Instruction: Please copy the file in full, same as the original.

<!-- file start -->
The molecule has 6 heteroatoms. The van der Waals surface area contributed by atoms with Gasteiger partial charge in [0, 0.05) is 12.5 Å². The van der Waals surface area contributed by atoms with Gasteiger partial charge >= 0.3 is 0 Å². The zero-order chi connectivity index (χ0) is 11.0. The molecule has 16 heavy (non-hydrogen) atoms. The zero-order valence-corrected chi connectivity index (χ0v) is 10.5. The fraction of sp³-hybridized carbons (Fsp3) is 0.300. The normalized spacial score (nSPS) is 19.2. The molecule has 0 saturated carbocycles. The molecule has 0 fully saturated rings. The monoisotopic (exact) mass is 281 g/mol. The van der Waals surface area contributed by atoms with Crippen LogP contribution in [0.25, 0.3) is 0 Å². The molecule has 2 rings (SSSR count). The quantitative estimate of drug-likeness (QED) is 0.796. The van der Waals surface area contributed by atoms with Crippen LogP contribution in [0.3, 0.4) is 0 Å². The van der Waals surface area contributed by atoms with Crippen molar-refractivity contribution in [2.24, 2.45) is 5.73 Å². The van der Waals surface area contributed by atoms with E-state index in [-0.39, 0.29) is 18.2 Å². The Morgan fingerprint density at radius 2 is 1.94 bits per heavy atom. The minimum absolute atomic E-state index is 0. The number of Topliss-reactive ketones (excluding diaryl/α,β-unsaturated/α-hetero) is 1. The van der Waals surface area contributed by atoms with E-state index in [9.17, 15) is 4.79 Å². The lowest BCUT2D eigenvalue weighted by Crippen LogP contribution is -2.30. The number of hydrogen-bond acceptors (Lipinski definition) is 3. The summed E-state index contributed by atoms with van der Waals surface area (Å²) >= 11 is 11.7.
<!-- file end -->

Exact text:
The molecule has 6 heteroatoms. The van der Waals surface area contributed by atoms with Gasteiger partial charge in [0, 0.05) is 12.5 Å². The van der Waals surface area contributed by atoms with Gasteiger partial charge >= 0.3 is 0 Å². The zero-order chi connectivity index (χ0) is 11.0. The molecule has 16 heavy (non-hydrogen) atoms. The zero-order valence-corrected chi connectivity index (χ0v) is 10.5. The fraction of sp³-hybridized carbons (Fsp3) is 0.300. The normalized spacial score (nSPS) is 19.2. The molecule has 0 saturated carbocycles. The molecule has 0 fully saturated rings. The monoisotopic (exact) mass is 281 g/mol. The van der Waals surface area contributed by atoms with Crippen LogP contribution in [0.25, 0.3) is 0 Å². The molecule has 2 rings (SSSR count). The quantitative estimate of drug-likeness (QED) is 0.796. The van der Waals surface area contributed by atoms with Crippen LogP contribution in [0.3, 0.4) is 0 Å². The van der Waals surface area contributed by atoms with Crippen molar-refractivity contribution in [2.24, 2.45) is 5.73 Å². The van der Waals surface area contributed by atoms with E-state index in [-0.39, 0.29) is 18.2 Å². The Morgan fingerprint density at radius 2 is 1.94 bits per heavy atom. The minimum absolute atomic E-state index is 0. The number of Topliss-reactive ketones (excluding diaryl/α,β-unsaturated/α-hetero) is 1. The van der Waals surface area contributed by atoms with E-state index in [9.17, 15) is 4.79 Å². The lowest BCUT2D eigenvalue weighted by Crippen LogP contribution is -2.30. The number of hydrogen-bond acceptors (Lipinski definition) is 3. The summed E-state index contributed by atoms with van der Waals surface area (Å²) >= 11 is 11.7.